A collapse and flood on the east portal drive of the Vadlaheidi road tunnel, in Iceland, has forced the contractor to return to the stalled geothermal excavation challenge in the opposite drive to push ahead with the 7.2km long tunnel near the Arctic Circle.
Following the progressive face collapse and cold water flood 1,474m in the east drive, methods for recovering the flooded heading are now being debated. Dewatering could begin within the next few weeks.
From the east portal, near Fnjoskadalur, the flooded tunnel descends at a grade of 1.5%. About 600m of the lower end of the tunnel is completely submerged. The remaining length is partially flooded, back up to the crest of the vertical alignment, near the portal.
Outflow from the tunnel has reduced slowly, and is now just over 320 litres/second, said Bjorn Hardarson, Chief Supervisor for the client of the toll tunnel project, Vadlaheidargong Ltd.
Meanwhile, the unexpected problems on the east drive have led contractor Osafl hf – which is owned by Icelandic firm IAV and Swiss contractor Marti – to switch back to the opposite heading and resume tunnelling from that side.
Last year, after reaching a distance of approximately 2,700m, a halt was called to tunnelling on that drive (from the west) due to increasing difficulties with geothermal inflows. These were progressively reaching temperatures of up to 60˚C. The problems led the contractor to stop work and make an early start instead on the east drive, in September 2014. But in April this year the sudden face collapse and subsequent cold water flood brought the brief burst of tunnelling on the east side of the project to a halt.
With the focus now switched back to the hot drive from the west, Osafl is working from the west portal near Eyjafjordur, close to Akureyri in the mid-north of Iceland. Blasting resumed in late May, supported by more ventilation equipment plus a large-scale grouting regime to stem the scalding inflow of 30 litres/second. But, despite the extensive efforts, early progress on the resumed drive has been slow.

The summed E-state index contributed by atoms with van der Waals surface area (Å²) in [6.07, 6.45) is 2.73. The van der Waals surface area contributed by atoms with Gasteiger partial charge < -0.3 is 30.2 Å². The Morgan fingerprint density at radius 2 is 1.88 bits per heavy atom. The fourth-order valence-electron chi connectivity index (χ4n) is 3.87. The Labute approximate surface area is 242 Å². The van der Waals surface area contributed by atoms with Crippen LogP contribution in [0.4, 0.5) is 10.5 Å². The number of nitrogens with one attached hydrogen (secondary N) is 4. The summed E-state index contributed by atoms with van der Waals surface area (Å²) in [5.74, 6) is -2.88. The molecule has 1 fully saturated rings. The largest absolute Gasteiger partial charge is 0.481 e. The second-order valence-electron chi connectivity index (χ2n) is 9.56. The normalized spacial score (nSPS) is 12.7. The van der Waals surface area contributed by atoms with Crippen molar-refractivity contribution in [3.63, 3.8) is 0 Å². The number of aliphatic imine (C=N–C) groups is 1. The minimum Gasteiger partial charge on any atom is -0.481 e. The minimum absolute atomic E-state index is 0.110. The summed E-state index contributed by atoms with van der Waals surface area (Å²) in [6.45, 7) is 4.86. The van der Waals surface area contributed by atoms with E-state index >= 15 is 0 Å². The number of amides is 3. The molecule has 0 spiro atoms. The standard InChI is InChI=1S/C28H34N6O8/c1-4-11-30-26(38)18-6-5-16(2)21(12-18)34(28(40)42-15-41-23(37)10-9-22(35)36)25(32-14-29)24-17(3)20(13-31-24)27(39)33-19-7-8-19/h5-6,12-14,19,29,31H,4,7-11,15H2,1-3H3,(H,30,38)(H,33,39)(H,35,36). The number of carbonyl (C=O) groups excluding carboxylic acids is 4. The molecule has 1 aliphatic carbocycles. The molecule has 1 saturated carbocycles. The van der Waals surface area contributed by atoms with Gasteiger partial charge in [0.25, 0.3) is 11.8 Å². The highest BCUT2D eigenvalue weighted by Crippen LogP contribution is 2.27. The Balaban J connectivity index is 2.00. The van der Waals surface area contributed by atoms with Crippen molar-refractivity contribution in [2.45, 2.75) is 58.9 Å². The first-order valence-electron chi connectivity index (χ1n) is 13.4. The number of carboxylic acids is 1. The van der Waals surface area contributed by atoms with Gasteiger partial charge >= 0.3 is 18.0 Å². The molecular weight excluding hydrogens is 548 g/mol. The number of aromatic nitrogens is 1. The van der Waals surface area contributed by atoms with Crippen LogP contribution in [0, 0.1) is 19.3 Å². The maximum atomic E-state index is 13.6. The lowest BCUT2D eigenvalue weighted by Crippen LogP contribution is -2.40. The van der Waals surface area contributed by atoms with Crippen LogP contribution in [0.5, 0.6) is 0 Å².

The contractor is probing ahead of the face up to 30m, typically, and at times out as far as 40m into the hot basalt rock. Large volumes of two-component chemical grout as well as cementitious grout are being injected into the fractured rock mass to stop geothermal inflows, said Hardarson.
Sometimes a single round of grouting can take one or two shifts, and it can take up to three rounds of grouting to stop the inflow, he added. The grouting holes are 20-25m long.
But when the face is prepared, the blasts are achieving a good pull – typically 90% on a 5m long hole, he added. However, the advance rate is restricted by the prolonged time needed for grouting preparations.
Vadlaheidi is a single tube tunnel of T9.5 (9.5m wide, 66m2) profile, and the full tunnel project length is approximately 7.5km. The tunnel will have service recesses every 500m (opening the cross-section up to 90m2), and turning bays every 2,000m. Geology is basalt with sedimentary beds, with mixed face conditions anticipated for a large part of the tunnelling.
The current total excavation from both headings is 4,200m – almost 59%. Tunnelling on the Vadlaheidi scheme started in the third quarter of 2013. The initial plan was for the new tunnel to open by the end of 2016, and the schedule called for major tunnelling to be completed by September 2015.
However, last year’s challenge of the geothermal inflows on the west drive and difficult working conditions led to delays. Now the collapse and flood in the east drive – just after blasting had safely moved beyond a sub-vertical fault zone and the face was into sound basalt once again – has pushed completion of the strategic transport link back even further.